Extensional Flow Blending of Immiscible Polymers with Nanoparticle Stabilization
Matthew S. Thompson, Sushant Agarwal, Xueyan Song, Rakesh K. Gupta, May 2014
In this work, blends of high-viscosity polyethylene dispersed in polystyrene (viscosity ratio > 4) were employed to study the effects of extensional flow mixing on morphology. Coarse blends, prepared in an internal mixer, were subjected to extensional flow by forcing them through converging flow dies, which resulted in decrease in the volume-average diameter of the drops. To inhibit coalescence, nanosilica was incorporated into the blend. This was found to decrease both the initial coarse blend dispersed phase size and the drop size after extensional flow. However, addition of nanosilica had only a small effect on blends subjected to extensional flow.
Ratio Function of Dynamic Moduli and its Application in Consistency Check
Jianhua Huang, May 2014
A new type of functions – a ratio of linear combination of dynamic moduli at different frequencies – and their bounding properties were studied. It was shown that these functions have an important feature, that is, if f represents a given ratio function for a Maxwell model whereas F represents the same function for a generalized Maxwell model, then f and F have exactly the same bounds. So the bounding properties of F can be known by analyzing simple function f only. The study showed that all four ratio functions proposed are bounded for a linear system, which means the dynamic moduli at different frequencies are not independent. Given any dynamic data, one can check the data by calculating the value of ratio function and comparing it with the bounds. If the value breaks the bounds and the violation cannot be attributed to normal experimental errors, then the data must be inconsistent. If the violation exists in the shifted data but not the original ones, then the shifted data might contain artificial errors. The method worked well as it was used to check the real G’, G” data reported in the literature.
Effect of Fountain Flow on Fiber Orientation and Distribution in Fiber Filled Polymers during Mold Filling
Abrahan Bechara, Sebastian Kollert, Jakob Onken, Daniel Ramírez, Tim A. Osswald, May 2014
The mold filling process of fiber reinforced parts manufactured by injection or compression molding plays a significant role on the quality of the finished product. For instance, during the injection molding process, the fountain flow dominates the mold filling stage, having a strong effect on fiber orientation at different locations within the molded part. In this work, the effect of fountain flow on fiber orientation is studied via simulation as well as experimentation. The fiber motion is simulated using a mechanistic approach where fibers are modeled as interconnected elements subjected to hydrodynamic and contact forces (fiber-fiber interactions). The simulation results show a good match with experiments performed in a device that allows visualization of the fountain flow region during injection molding.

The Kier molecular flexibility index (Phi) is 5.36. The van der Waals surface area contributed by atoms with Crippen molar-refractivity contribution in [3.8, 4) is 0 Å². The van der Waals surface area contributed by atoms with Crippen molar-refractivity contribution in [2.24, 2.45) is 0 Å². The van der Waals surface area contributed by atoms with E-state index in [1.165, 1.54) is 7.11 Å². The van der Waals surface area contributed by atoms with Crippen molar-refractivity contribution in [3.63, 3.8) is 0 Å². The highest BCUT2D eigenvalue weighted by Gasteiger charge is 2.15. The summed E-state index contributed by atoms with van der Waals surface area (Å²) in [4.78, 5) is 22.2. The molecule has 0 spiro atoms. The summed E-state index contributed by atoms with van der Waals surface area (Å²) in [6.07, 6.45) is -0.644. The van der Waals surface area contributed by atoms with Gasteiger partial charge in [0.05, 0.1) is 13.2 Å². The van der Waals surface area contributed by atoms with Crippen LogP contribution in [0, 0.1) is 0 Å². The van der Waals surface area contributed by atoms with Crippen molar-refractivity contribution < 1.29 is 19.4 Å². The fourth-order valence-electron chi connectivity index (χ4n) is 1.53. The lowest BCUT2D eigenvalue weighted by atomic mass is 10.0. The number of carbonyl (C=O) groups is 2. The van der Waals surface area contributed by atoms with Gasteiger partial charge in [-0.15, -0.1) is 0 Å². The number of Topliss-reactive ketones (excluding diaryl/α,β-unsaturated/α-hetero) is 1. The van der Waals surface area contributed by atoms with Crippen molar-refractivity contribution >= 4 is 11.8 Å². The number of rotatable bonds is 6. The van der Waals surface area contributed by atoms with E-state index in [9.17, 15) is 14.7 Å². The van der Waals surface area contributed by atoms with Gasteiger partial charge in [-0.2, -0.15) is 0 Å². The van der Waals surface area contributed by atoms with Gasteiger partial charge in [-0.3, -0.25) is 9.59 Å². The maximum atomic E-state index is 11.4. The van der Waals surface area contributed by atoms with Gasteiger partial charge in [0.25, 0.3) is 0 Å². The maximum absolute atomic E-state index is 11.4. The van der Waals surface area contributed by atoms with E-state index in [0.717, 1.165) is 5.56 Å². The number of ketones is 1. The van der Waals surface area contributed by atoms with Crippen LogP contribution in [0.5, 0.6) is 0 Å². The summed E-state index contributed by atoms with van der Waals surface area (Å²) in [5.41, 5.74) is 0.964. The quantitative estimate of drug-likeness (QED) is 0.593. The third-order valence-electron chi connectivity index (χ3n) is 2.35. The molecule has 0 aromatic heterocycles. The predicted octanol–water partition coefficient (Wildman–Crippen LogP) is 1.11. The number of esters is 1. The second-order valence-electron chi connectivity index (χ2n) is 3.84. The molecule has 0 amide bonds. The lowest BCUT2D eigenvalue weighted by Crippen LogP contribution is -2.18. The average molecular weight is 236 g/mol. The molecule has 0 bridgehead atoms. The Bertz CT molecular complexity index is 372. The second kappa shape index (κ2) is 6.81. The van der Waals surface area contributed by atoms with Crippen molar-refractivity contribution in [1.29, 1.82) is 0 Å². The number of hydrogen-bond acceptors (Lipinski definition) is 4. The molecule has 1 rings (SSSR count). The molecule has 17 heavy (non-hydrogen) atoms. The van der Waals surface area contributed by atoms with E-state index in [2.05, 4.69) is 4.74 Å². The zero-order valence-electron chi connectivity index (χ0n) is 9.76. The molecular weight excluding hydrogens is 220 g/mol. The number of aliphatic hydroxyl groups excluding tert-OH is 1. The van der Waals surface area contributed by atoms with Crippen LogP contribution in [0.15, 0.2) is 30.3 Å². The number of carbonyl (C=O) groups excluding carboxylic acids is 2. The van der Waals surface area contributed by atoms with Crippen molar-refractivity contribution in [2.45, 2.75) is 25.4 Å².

Mechanistic Model to Determine Fiber Orientation Simulation Material Parameters
Erwin Baur, Sebastian Goris, Daniel Ramírez, Philip Schmidtke, Tim A. Osswald, May 2014
A joint Natural Fiber Composite (NFC) research project [1] aims for an integrated mechanical/crash simulation of natural fiber reinforced plastics. This paper presents results from one of the NFC tasks, namely, an alternative way to find fiber orientation material parameters for commercial simulation software by using a mechanistic fiber motion model. During processing of fiber reinforced plastic parts, anisotropy is introduced due to fiber alignment caused by the deformation of the flowing polymer melt. Different models are available to model the development of fiber orientation during processing. These orientation models include material dependent parameters, which are obtained using cumbersome reengineering techniques. These techniques involve measuring the fiber orientation within the finished parts, and fitting the material dependent parameters until the model’s fiber orientation distributions match the actual fiber orientation. For glass fibers, the models and the parameters have been well investigated. However, data for modeling the orientation distribution development during processing natural fiber filled resins, is basically non-existent. Furthermore, actual measurements of fiber orientation distributions within natural fiber filled composites are challenging to obtain. In this work, an alternative method has been developed to find the fiber-fiber interaction coefficient Ci from the Folgar-Tucker model, by coupling the model with a mechanistic fiber model. In this technique, Ci is iteratively optimized until the fiber orientation distribution computed using the Folgar-Tucker model fits the fiber orientation fields predicted by the mechanistic model. With this virtual method, the costly measurement of actual fiber orientation fields within a finished part, and the subsequent re-engineering approach can be avoided. Furthermore, the mechanistic model can be used to determine any material dependent parameters needed for other fiber orientation predictive model